Governor’s Oil by Rail Report Highlights Need for Sustainable Funding and Close Coordination to Protect Public Safety

Repost from California Department of Fish & Wildlife
[Editor: This is a major, highly significant report from the Governor’s Rail Safety Working Group.   The recommendations aren’t nearly as strong as needed, but they’re a step in the right direction.  Download the Governor’s Report, OIL BY RAIL SAFETY IN CALIFORNIA.  See the Governor’s Office of Emergency Services announcement.  See also coverage in ReutersSFGate, Huffington Post.   – RS]

Oil by Rail Report Highlights Need for Sustainable Funding and Close Coordination to Protect Public Safety

June 10, 2014 by Janice Mackey

Large Increase in Oil by Rail Points to Need for Long-Term Solutions

In an effort to prepare state and local emergency responders for the dramatic increase in shipments of oil by railroad in California communities, the state Interagency Working Group on Oil by Rail Safety today released a report outlining its recommendations to improve public safety during the transport of oil by rail in California.

“Keeping California’s residents and environment safe from oil spills from rail deliveries, pipelines, or marine shipments is a top public safety priority,” said Mark Ghilarducci, Director of the California Office of Emergency Services. “Implementing these recommendations will bolster a growing array of prevention, response and regulatory efforts.”

State energy officials estimate that crude oil imports by rail will increase from 1 percent of total California oil imports in 2013 to 25 percent of imports by 2016. Most of the increase is due to a sharp rise of imports from Canada and North Dakota in the Bakken shale formation.

In response, Governor Edmund G. Brown Jr. included proposals in his budget to prepare the state for the influx of oil by rail, including increasing safety inspections of railways by the Public Utilities Commission and establishing an inland oil spill preparedness and response program.

“Californians recognize that moving oil can be a dangerous business,” said California Department of Fish and Wildlife Director Charlton H. Bonham. “Enhancing the programs we have in place will give Californians the confidence they need to know that any movement of oil in this state will be done in the safest manner possible.”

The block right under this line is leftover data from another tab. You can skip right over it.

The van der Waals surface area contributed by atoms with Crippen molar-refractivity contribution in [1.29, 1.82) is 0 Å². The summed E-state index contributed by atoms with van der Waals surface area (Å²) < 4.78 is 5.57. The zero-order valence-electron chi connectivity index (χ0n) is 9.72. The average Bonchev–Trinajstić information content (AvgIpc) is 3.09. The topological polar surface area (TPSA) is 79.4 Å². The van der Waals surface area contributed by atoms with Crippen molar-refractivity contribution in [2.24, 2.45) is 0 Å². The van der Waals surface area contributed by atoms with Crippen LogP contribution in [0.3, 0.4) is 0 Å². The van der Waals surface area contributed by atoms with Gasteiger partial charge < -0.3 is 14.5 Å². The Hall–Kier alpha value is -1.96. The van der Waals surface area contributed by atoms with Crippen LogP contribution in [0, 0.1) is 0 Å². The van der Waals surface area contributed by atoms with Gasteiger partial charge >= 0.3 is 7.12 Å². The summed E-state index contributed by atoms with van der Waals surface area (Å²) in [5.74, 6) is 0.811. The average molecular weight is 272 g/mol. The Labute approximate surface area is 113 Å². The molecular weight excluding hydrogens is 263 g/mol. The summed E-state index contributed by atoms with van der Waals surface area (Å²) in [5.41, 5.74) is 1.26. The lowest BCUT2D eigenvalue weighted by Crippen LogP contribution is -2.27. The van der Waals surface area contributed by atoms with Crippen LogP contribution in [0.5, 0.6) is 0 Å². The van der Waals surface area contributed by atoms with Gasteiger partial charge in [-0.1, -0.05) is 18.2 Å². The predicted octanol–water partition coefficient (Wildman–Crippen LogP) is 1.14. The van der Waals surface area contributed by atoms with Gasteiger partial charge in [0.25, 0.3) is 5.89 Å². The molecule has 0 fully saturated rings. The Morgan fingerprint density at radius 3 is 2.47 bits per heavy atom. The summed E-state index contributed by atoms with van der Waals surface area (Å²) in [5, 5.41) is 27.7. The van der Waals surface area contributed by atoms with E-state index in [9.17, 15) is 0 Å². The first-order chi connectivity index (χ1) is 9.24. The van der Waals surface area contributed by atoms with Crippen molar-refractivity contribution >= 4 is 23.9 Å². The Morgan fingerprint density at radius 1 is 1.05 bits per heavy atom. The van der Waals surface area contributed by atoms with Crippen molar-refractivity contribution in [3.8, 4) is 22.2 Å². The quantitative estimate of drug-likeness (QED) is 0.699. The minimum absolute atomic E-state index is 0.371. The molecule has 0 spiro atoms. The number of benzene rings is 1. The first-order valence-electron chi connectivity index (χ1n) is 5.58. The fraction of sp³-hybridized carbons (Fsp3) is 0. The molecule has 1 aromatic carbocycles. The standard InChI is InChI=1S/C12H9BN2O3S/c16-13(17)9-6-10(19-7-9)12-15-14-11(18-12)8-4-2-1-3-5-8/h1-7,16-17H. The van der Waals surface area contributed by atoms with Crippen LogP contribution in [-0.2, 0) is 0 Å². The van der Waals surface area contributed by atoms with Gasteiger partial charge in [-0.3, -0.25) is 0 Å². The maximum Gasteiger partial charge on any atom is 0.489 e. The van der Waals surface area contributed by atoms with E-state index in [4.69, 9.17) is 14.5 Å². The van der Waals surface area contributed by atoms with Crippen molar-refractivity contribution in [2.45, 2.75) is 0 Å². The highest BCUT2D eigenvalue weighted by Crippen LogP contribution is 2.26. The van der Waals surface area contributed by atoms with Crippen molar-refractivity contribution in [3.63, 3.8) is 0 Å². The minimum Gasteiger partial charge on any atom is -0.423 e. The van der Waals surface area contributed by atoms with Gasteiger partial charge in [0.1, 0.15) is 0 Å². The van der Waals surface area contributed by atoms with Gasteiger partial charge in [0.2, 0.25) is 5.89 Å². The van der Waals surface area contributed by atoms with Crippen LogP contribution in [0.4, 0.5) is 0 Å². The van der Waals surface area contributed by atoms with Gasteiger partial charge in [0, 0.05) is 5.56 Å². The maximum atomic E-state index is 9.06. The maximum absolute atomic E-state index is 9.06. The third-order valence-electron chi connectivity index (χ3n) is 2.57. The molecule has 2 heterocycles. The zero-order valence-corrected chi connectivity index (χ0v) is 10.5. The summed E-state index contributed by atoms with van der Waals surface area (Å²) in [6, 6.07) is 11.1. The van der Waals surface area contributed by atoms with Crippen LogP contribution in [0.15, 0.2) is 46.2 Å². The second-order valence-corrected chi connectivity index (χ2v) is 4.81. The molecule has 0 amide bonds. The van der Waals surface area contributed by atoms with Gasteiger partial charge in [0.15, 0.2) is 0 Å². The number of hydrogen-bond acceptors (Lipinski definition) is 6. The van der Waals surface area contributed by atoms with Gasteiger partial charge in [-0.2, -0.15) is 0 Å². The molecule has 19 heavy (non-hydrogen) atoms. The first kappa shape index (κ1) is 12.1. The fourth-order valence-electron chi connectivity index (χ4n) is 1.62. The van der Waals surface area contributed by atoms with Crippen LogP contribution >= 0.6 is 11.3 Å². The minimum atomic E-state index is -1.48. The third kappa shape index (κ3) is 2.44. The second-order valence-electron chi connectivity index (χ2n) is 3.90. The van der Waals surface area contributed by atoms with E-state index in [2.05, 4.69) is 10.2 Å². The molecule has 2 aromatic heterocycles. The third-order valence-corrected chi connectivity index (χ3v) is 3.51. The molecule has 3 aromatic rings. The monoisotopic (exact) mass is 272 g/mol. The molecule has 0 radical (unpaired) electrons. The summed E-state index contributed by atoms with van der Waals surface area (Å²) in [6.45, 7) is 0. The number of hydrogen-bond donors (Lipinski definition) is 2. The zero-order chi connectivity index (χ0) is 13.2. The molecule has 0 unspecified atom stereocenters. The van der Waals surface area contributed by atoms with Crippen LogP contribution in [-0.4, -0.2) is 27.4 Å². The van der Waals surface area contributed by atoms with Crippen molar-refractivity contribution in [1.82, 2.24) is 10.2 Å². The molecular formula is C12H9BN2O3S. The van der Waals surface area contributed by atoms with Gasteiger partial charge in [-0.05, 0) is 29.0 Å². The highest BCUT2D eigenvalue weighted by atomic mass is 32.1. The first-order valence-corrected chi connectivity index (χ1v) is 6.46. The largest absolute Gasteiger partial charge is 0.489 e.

The report details 12 main recommendations:

  • Increase the number of California Public Utilities Commission rail inspectors;
  • Improve emergency preparedness and response programs;
  • Request improved identifiers on tank placards for first responders;
  • Request railroads to provide real-time shipment information to emergency responders;
  • Request railroads provide more information to affected communities;
  • Develop and post interactive oil by rail map;
  • Request the federal Department of Transportation to expedite phase-out of older, riskier tank cars;
  • Accelerate implementation of new accident prevention technology;
  • Update California Public Utilities Commission incident reporting requirements;
  • Request railroads provide California with broader accident data;
  • Ensure compliance with industry voluntary agreement;
  • Ensure state agencies have adequate data.

Several state agencies engage in prevention, planning, emergency response, and cleanup activities applicable to oil by rail, including the Office of Emergency Services (OES), the Office of State Fire Marshal (OSFM), California Environmental Protection Agency (CalEPA), and the Office of Spill Prevention and Response (OSPR). Local agencies, including the local Certified Unified Program Agencies (CUPAs), also play critical roles in emergency preparedness and response, and have expressed growing concern about increased oil by rail transport.

In addition to administration’s budget proposal, state officials are updating California’s emergency response programs, including the CalEPA Emergency Response Management Committee revising the Hazardous Material and Oil Spill annex of the State Emergency Plan and OES reviewing and updating the six Regional Plans for Hazardous Materials Emergency Response.

The report is the product of an intensive 6 month effort by multiple state agencies, including the California Public Utilities Commission; California Office of Emergency Services; California Environmental Protection Agency; Department of Toxic Substances Control; California Energy Commission; California Natural Resources Agency; California Office of the State Fire Marshal; Department of Oil, Gas and Geothermal Resources; and Office of Spill Prevention and Response.

View the report:
Visit the web page: